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Old 01-09-2013, 08:55 AM   #17
Disco Dean
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Joined: Jul 2007
Location: The Great White North
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Quote:
Originally Posted by roger 04 rt View Post
As I mentioned a couple posts ago, all R series motorcycles have a barometric sensor buried in the ECU and the GS-911 does report it, see the data from an R1150 below. Ambient air pressure is column F.

It's my opinion that changing the exhaust or intake changes the tuning dynamically of the air flow based on what I've read in numerous books. When an exhaust pulse leaves the engine a pocket of high pressure air leaves the cylinder when it hits a change in exhaust geometry (e.g. wider or narrower pipe, the catalytic converter, etc.) some of that pocket of air reflects and travels back to the exhaust valve, we're talking thousandths of a second here. If the reflected pulses pressure is high while the exhaust valve is still open, less air fills the cylinder when the intake opens. If the pressure from the reflectednpulse is low at that moment, more air goes in when the intake valve opens. These dynamic conditions change with RPM. When you put on an aftermarket exhaust or intake you may change these dynamics which BMW has carefully measured and accounted for the the VE (volumetric efficiency) also know as the Fuel table.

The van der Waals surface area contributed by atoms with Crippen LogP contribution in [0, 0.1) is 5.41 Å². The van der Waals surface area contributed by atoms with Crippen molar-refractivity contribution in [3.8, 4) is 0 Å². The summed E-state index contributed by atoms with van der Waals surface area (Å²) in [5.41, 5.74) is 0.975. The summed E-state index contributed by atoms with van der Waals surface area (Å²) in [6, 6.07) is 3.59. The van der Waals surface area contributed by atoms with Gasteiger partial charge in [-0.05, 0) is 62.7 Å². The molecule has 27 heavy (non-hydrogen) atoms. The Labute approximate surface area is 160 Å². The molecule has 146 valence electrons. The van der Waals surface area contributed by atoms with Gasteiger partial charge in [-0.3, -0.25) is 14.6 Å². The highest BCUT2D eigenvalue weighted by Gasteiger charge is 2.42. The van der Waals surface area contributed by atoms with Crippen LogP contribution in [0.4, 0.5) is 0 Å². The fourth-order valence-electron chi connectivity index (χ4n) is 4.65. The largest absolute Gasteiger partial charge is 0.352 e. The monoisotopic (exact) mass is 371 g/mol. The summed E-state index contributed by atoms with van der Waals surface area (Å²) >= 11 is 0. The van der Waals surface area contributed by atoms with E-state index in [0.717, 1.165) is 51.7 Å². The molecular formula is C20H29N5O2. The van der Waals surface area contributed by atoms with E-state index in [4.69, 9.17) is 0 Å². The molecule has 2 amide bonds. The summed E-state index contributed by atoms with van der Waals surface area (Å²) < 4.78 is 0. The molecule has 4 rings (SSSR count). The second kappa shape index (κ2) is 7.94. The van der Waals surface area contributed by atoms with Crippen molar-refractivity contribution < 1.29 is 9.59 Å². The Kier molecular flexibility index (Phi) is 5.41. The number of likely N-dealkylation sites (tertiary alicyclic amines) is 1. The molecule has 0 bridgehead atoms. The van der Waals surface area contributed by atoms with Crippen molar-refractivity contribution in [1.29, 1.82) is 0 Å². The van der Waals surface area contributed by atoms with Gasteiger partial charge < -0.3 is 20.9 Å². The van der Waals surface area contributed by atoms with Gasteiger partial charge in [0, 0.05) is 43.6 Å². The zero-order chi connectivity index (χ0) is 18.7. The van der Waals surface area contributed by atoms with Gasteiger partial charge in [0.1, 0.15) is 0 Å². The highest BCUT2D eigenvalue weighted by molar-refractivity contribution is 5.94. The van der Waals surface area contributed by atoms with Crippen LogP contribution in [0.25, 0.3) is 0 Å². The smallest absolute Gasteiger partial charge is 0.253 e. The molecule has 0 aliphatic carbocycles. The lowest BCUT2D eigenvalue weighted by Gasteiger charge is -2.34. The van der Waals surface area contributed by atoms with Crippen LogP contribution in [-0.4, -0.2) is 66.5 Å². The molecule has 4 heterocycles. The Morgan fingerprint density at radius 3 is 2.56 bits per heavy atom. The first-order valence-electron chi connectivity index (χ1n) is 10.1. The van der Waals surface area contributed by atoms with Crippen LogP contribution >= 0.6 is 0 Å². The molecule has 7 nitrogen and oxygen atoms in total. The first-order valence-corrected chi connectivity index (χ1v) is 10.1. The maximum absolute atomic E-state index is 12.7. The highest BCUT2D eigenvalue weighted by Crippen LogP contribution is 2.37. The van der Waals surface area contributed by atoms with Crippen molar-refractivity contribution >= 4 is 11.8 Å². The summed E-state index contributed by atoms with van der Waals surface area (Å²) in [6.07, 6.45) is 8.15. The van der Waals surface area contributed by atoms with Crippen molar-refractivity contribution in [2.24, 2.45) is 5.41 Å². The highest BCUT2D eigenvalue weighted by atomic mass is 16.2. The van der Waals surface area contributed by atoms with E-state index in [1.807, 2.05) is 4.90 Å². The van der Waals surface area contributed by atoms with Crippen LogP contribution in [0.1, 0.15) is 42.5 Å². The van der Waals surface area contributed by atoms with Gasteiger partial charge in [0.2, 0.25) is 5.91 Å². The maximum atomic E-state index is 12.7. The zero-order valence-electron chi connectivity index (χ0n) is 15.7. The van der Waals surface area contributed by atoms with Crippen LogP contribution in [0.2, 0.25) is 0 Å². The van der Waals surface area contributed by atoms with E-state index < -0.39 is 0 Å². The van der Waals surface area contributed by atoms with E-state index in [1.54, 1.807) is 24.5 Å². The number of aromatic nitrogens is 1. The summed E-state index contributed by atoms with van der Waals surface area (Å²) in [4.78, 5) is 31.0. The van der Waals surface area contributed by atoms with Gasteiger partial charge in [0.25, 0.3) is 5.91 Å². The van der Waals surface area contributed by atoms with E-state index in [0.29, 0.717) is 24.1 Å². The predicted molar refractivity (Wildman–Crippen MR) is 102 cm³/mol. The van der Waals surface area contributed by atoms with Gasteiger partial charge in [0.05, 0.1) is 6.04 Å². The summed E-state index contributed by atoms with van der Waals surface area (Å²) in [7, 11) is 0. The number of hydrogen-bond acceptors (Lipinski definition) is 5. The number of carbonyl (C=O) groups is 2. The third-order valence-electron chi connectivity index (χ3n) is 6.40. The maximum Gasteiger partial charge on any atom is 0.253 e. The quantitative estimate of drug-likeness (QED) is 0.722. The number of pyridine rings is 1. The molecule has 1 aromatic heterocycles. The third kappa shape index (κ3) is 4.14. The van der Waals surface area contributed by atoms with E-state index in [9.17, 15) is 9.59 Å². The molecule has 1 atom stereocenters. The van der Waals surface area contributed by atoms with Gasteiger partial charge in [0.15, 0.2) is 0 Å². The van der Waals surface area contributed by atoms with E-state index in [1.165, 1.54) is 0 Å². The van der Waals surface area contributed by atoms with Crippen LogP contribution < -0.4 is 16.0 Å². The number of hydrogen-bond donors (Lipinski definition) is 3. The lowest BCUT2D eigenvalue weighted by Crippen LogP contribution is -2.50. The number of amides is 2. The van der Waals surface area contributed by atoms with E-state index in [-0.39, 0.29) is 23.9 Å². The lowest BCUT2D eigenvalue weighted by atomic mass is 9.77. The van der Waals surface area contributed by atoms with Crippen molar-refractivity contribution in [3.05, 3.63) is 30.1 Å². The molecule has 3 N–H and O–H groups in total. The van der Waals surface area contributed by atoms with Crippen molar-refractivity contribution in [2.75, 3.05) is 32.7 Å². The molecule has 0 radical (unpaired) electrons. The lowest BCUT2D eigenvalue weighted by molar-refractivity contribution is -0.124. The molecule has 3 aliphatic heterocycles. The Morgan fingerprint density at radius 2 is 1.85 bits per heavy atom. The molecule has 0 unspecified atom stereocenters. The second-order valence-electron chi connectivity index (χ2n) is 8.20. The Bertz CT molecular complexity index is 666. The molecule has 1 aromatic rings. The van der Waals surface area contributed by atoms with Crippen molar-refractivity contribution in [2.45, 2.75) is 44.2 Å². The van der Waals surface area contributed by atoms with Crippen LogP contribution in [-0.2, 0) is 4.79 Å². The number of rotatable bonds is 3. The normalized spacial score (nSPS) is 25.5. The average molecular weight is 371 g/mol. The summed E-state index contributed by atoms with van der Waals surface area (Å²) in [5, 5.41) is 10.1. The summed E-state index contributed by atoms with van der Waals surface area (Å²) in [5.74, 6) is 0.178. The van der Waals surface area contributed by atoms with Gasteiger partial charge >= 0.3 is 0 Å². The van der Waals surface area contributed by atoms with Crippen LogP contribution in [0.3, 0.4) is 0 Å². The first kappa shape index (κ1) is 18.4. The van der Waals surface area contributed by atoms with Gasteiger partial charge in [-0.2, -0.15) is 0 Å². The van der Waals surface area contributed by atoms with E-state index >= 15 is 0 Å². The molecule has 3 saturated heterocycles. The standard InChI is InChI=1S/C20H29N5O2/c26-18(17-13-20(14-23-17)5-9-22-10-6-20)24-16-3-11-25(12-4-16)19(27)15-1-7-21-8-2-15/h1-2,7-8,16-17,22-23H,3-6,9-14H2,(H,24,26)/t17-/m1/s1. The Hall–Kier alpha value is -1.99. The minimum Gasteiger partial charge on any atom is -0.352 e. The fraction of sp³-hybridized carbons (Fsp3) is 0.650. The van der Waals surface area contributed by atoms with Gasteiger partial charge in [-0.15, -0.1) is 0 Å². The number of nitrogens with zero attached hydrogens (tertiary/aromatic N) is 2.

Very cool and yes I was sure that the ECU had those functions (especially in the newer models of R bikes) From my experience the comments you make about "pulse' etc. is correct and most times are accommodated but are most important in very highly tuned engines. Most specifically in engines that take advantage of megaphone exhausts - when building a cam or engine timing in conjunction with the properly calculated taper and exhaust length & carb intake length one can in effect use the shock wave/pulse to hold gasses in the cylinder a little longer allowing for more aggressive valve overlap etc. making it possible to change up and be more aggressive with your cam timing and profiles - many many different factors to think about. However that is some very fine tuning and normally only reserved for racing applications as well as older megaphone exhaust systems. ie. Norton Manx singles or Honda 5 cyl multies. The benefits of doing this on a modern bike are largely negated when you have cross over exhausts, 4 into 2 into 1, cats, and non-megaphone exhausts. Much why we see very short exhausts on modern bikes. The added control of the ECU and fuel injection, along with the sensor control make this kind of thing a non-issue on modern bikes - so it is my understanding that the exhaust pulse and management of that for tuning purposes in modern bikes is not an issue worth addressing as it really is insignificant due to the above.

If this was such a big issue the aftermarket exhaust industry and can industry would be non-existant. I know there is a lot of fashion and hype about that but in most cases a full exhaust will add hp without changing mixtures on a modern ECU bike. It of course changes the airflow and the tuning but the ECU accommodates for that appropriately in modern bikes. Maybe not bikes that are 15 or more years old but the R1200 for the most part (it is only my understanding) is not affected for mixture - It is affected and shows performance gains with better air flow (filters) =more oxygen and better exhaust flow = less back pressure more flow - easier to push that out the back end.

Like you said - none of us really know unless we get the data on the specific bike and do the tests right... so it is cautioned speculation I think based on our combined years of experience... wow kind of scary that actually. But in the long run I think we are all pretty safe with these things - maybe not perfect but I think... safe.
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